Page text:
The last year or so has seen many debates between people in relation to whether they prefer home working to that of working in the office.
Many are a ‘working in the office’ type of person, for various reasons. Others, however, have continued working from home and are now at the point where they cannot wait for office working.
Many firms have quickly adapted and have made changes to their policies such as hybrid working (few days in the office and a few days at home), many have allowed their staff to work from wherever, whenever as long as customers’ need are met and then there are the few who expect staff to come back to the office just as they did pre-covid.
Questions may arise as to how much force can an employer place on an employee to return to the office or whether staff must be double vaccinated before they can take a step into the building.
Understandably, many people are concerned about the return, from whether the office is covid compliant to how safe would it be to start mixing with colleagues or clients.
As an employer, it is your duty to ensure your staff’s safety. Early risk management and continuous communication during the transition from home working to office working should aid in the shift.
Employers should be aware that their staff, rightly so, may have many questions and it is always a good idea to have a conversation with each staff member prior to the return so that expectations can be managed.
Remember to regularly check in with staff even after the transition is complete. Some may find it difficult to ease back in after being away for almost 15 months.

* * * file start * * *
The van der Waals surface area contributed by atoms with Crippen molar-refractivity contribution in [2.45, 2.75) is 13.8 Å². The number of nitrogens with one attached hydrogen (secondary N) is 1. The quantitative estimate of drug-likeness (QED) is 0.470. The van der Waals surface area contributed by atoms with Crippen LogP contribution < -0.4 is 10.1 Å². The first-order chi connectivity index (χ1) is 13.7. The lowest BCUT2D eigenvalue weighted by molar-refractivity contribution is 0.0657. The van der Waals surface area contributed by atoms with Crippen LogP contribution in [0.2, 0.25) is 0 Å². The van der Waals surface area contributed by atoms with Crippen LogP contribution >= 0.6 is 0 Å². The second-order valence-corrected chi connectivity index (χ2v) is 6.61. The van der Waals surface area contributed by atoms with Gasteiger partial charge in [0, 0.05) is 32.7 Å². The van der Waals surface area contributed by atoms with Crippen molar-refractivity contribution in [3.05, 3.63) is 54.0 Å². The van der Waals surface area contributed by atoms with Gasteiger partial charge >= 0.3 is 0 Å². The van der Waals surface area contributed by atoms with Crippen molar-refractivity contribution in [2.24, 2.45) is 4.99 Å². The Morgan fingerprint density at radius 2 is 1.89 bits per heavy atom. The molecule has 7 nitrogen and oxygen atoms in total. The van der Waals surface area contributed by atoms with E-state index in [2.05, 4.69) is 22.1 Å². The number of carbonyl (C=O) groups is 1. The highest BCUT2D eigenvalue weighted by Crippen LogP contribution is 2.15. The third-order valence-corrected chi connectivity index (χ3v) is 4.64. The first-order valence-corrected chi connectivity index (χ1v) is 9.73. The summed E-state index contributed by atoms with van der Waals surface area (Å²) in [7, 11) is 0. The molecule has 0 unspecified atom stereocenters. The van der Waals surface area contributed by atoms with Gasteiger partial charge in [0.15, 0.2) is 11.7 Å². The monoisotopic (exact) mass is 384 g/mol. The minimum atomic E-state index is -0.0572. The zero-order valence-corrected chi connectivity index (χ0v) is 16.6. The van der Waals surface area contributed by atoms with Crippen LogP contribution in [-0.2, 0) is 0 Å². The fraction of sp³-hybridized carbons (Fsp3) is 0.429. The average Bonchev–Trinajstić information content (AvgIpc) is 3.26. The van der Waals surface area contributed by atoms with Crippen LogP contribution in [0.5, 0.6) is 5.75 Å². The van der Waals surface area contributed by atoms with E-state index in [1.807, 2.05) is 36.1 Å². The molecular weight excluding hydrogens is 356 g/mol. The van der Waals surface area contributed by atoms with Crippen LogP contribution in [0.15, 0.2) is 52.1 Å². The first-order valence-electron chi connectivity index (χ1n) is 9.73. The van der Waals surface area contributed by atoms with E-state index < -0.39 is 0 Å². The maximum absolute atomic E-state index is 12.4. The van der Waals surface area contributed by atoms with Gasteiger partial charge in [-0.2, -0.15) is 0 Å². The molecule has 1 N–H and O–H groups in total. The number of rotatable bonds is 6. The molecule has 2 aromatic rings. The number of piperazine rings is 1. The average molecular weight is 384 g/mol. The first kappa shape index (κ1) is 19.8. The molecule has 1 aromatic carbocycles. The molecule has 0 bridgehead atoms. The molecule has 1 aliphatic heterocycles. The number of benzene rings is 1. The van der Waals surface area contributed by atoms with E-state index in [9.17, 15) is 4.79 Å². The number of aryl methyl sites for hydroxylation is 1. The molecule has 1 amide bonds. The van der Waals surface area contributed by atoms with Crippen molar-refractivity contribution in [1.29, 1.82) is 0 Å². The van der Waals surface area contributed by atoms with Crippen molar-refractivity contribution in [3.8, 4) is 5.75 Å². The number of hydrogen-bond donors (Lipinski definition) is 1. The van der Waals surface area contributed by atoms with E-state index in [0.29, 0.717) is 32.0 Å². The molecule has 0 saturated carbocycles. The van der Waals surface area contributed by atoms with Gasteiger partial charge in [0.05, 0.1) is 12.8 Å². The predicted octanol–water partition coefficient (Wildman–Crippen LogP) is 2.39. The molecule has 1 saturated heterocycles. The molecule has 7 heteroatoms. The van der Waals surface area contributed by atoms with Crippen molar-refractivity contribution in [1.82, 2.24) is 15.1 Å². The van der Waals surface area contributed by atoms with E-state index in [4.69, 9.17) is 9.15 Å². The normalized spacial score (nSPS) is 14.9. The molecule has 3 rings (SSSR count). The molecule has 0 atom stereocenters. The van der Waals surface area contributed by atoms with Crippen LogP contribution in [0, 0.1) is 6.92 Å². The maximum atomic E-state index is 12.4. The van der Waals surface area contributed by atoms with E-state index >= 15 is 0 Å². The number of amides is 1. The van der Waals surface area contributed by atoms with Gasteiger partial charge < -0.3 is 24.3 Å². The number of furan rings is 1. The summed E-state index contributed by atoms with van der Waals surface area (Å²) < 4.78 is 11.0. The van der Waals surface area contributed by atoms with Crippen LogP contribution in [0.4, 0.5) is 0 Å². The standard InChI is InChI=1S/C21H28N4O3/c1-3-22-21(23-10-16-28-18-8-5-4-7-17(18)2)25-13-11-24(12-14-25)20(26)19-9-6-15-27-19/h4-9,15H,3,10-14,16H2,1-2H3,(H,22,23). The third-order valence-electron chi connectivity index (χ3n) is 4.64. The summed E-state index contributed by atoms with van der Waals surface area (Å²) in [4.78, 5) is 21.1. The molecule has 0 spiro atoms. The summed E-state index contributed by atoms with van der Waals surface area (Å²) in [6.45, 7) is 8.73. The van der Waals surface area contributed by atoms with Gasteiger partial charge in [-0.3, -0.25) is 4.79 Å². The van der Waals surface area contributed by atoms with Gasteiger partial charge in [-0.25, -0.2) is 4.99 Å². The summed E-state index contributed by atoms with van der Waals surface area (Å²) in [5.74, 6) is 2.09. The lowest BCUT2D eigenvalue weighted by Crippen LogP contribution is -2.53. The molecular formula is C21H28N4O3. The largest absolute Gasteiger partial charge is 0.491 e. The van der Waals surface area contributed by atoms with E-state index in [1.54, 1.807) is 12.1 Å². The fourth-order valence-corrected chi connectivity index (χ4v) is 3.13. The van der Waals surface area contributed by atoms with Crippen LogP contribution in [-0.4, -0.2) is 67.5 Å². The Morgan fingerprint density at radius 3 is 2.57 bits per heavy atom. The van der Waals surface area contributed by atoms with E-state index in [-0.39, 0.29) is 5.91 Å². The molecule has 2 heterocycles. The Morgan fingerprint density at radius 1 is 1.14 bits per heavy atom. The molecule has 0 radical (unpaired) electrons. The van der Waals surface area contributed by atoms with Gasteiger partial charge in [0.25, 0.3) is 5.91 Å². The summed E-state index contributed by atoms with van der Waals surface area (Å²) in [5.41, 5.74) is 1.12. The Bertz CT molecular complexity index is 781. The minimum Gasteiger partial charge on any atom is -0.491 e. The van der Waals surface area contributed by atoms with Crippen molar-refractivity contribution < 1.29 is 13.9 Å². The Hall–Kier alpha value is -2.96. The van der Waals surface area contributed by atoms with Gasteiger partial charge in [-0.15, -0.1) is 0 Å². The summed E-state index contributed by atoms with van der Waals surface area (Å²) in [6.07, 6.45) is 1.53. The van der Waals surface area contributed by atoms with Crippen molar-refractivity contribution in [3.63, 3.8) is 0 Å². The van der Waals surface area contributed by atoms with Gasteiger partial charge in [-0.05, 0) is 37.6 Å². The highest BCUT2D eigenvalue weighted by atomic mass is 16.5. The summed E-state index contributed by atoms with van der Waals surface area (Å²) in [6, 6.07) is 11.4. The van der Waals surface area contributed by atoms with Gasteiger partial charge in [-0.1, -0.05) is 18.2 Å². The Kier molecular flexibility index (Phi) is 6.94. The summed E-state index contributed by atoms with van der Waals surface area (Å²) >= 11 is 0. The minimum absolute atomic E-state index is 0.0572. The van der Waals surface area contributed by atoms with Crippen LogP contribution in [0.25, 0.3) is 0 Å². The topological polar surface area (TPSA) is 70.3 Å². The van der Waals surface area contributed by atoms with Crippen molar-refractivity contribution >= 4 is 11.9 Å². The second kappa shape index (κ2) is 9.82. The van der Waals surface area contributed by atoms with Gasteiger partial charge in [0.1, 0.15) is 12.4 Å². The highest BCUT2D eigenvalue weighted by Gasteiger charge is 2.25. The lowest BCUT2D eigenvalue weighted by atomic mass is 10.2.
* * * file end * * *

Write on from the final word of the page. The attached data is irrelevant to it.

If you have made a change in policy to either hybrid or remote working, ensure all affected staff have the right equipment and a risk assessment of their working area at home has been undertaken. The duty to ensure staff safety continues even if staff are working remotely.
And remember, ensure your policies are up to date and cover changes to policies or extend to the introduction of new processes. Any changes to location may result in a change to the employee’s contract of employment so do be cautious when making such changes and ensure the employee is consulted and changes are agreed.
Author: Zainab Zaeem-Sattar, Summerfield Browne
DISCLAIMER: This article should not be regarded as constituting legal advice in relation to particular circumstances. It is merely a general comment on the relevant topic. If specific advice is required in connection with any of the matters covered above, please speak to Summerfield Browne directly.
If you’re unsure as to you how you are affected as an employer and would like assistance on ensuring you remain compliant with the rules, contact the employment team at Summerfield Browne on 0116 208 1495.